It is said that the percentage of Japanese elementary, middle and high schools with swimming pools is one of the highest in the world. About half of these are FRP (fiber-reinforced plastic) pools, with the rest being made of stainless steel or concrete. Of the FRP pools in Japan, roughly 96% are made by Yamaha Motor, and the underlying know-how that has made these pools so successful is a well-integrated combination of optimizing the material make-up of the FRP, manufacturing technology, on-site assembly skills that enable millimeter-level precision, and more.
Yamaha Motor began research and development of FRP soon after the company was founded in the latter half of the 1950s. After bringing FRP boats to market, Yamaha realized that FRP’s excellent durability, weather-resistance and earthquake-resistance would make it a very good material for making swimming pools. This led Yamaha to create and release Japan’s first all-FRP pool in 1974, named the “Family Pool.” Then in 1976, we released the “Swimming Pool” designed for private home use. In 1978, the first Yamaha 25-meter school pool, named the “School 25,” was delivered and installed. Since then, Yamaha FRP pools have continued to be produced, delivered and installed for use at schools around the country to this day.
The first reason behind the popularity of these FRP pools is their light weight. One reason that their lightness is an advantage is that it makes it possible to install the pools even on the roofs of schools located in congested urban centers, where space is often limited as well as expensive. Putting a pool on the roof also protects the privacy of the students swimming, and there are some cases where schools consider them a substitute water source for times of emergency or disaster. There are also cases of swimming school facilities where the ground floor is used as a parking area and the pool is located on the second floor.
The next reason FRP pools are popular is the way they can be freely shaped with smoothly curved surfaces and edges. FRP pools are known for being able to fit the diverse range of necessities for special-needs schools and their students. They are also recognized for their good heat-retention qualities when used for heated pools. FRP pools take less time to install, too; small, easy-to-transport pool sections are manufactured and sent to the delivery location where they are then assembled on-site, so there is no worry about sufficiently wide road access.
However, Yamaha didn’t simply apply its FRP boatbuilding technology and know-how to its FRP pools as is. Though the FRP used for Yamaha pools is basically the same as the FRP used for our boats, there are differences in the coats of finish used on the side exposed to the water, the plastic resin used on the other side and more. In the case of boats, hull strength and resistance to ultraviolet light are important, but for pools, a major concern is the presence of chlorine to keep the water clean. Weatherproofing and compatibility with chlorinated water are mutually opposed qualities, so the FRP material for a pool has to be specifically tweaked to meet these requirements.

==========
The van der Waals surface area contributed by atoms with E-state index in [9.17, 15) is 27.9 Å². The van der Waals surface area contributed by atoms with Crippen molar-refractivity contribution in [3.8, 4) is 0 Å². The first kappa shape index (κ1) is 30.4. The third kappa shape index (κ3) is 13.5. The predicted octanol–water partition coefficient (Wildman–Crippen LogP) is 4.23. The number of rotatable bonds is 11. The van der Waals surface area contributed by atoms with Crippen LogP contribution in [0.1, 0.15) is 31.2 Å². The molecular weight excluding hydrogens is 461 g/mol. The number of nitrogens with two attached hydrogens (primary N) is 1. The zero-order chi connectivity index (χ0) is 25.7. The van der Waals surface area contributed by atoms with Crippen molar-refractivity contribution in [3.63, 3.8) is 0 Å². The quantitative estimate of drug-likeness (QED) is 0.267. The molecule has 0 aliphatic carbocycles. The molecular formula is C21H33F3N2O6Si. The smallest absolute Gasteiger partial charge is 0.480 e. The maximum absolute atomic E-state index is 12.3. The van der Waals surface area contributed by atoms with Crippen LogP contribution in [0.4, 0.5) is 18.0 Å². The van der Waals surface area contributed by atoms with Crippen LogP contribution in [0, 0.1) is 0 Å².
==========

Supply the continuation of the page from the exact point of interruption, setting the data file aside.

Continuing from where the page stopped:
The assembly work involved in FRP pool construction is also important. An FRP pool is manufactured at the factory in side-wall sections and floor (pool bottom) sections measuring about 2 x 7 meters. These are then put together and the section joints are sealed on-site. This job requires construction workers with special skills, and in the case of authorizing a pool for competitive swimming, the final pool dimensions must be precise down to a millimeter scale in order to be approved for use. When the pool is filled with water, there is little variance in the pool’s size in terms of contraction or expansion, but when it is empty, changes in the outdoor temperature can alter size by ±10 mm in the case of a 50-meter pool. That’s why the unit sections of the pool are designed and manufactured with concern for this characteristic of FRP as a material.
Yamaha FRP pools, which are also now being supplied to Taiwan and South Korea, originated from a unique idea. Pools are typically built either in an outside land lot or in buildings, but Yamaha saw pools not as “structures” but as “industrial products” that could be manufactured at a factory to fit a variety of environments, conditions or types of use, and then delivered and installed for the client. This example of Yamaha originality comes from our corporate stance of always serving as an interface between people and our products and equipment.